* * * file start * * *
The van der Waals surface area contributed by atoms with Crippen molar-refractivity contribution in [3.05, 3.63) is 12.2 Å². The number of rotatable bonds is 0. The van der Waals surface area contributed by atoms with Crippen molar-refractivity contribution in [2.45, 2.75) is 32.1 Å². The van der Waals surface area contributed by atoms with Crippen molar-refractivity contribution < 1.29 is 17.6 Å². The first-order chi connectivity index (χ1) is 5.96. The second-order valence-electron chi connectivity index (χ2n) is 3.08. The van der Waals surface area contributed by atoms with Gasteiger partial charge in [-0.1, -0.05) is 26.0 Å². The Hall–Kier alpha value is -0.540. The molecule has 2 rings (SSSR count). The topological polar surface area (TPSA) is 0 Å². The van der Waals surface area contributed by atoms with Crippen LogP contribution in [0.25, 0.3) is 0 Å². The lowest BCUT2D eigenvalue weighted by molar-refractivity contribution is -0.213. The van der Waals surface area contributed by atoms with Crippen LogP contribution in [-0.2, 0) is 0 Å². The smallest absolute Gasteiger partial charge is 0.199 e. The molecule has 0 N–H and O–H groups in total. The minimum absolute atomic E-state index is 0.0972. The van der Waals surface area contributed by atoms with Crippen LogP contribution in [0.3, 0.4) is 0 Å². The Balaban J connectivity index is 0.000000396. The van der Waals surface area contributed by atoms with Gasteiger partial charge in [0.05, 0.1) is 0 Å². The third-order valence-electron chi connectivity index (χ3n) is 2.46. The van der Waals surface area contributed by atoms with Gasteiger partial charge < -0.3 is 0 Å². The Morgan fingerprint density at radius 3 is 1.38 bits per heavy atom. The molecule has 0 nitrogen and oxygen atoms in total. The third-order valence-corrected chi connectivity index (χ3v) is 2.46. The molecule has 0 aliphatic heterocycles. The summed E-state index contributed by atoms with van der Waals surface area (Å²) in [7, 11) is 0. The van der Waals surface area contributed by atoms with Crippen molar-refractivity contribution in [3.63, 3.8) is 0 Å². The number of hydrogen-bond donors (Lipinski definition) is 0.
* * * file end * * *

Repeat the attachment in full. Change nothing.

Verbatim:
The van der Waals surface area contributed by atoms with Crippen molar-refractivity contribution in [3.05, 3.63) is 12.2 Å². The number of rotatable bonds is 0. The van der Waals surface area contributed by atoms with Crippen molar-refractivity contribution in [2.45, 2.75) is 32.1 Å². The van der Waals surface area contributed by atoms with Crippen molar-refractivity contribution < 1.29 is 17.6 Å². The first-order chi connectivity index (χ1) is 5.96. The second-order valence-electron chi connectivity index (χ2n) is 3.08. The van der Waals surface area contributed by atoms with Gasteiger partial charge in [-0.1, -0.05) is 26.0 Å². The Hall–Kier alpha value is -0.540. The molecule has 2 rings (SSSR count). The topological polar surface area (TPSA) is 0 Å². The van der Waals surface area contributed by atoms with Crippen LogP contribution in [0.25, 0.3) is 0 Å². The lowest BCUT2D eigenvalue weighted by molar-refractivity contribution is -0.213. The van der Waals surface area contributed by atoms with Crippen LogP contribution in [-0.2, 0) is 0 Å². The smallest absolute Gasteiger partial charge is 0.199 e. The molecule has 0 N–H and O–H groups in total. The minimum absolute atomic E-state index is 0.0972. The van der Waals surface area contributed by atoms with Crippen LogP contribution in [0.3, 0.4) is 0 Å². The Balaban J connectivity index is 0.000000396. The van der Waals surface area contributed by atoms with Gasteiger partial charge in [0.05, 0.1) is 0 Å². The third-order valence-electron chi connectivity index (χ3n) is 2.46. The van der Waals surface area contributed by atoms with Gasteiger partial charge < -0.3 is 0 Å². The Morgan fingerprint density at radius 3 is 1.38 bits per heavy atom. The molecule has 0 nitrogen and oxygen atoms in total. The third-order valence-corrected chi connectivity index (χ3v) is 2.46. The molecule has 0 aliphatic heterocycles. The summed E-state index contributed by atoms with van der Waals surface area (Å²) in [7, 11) is 0. The van der Waals surface area contributed by atoms with Crippen molar-refractivity contribution in [3.63, 3.8) is 0 Å². The number of hydrogen-bond donors (Lipinski definition) is 0.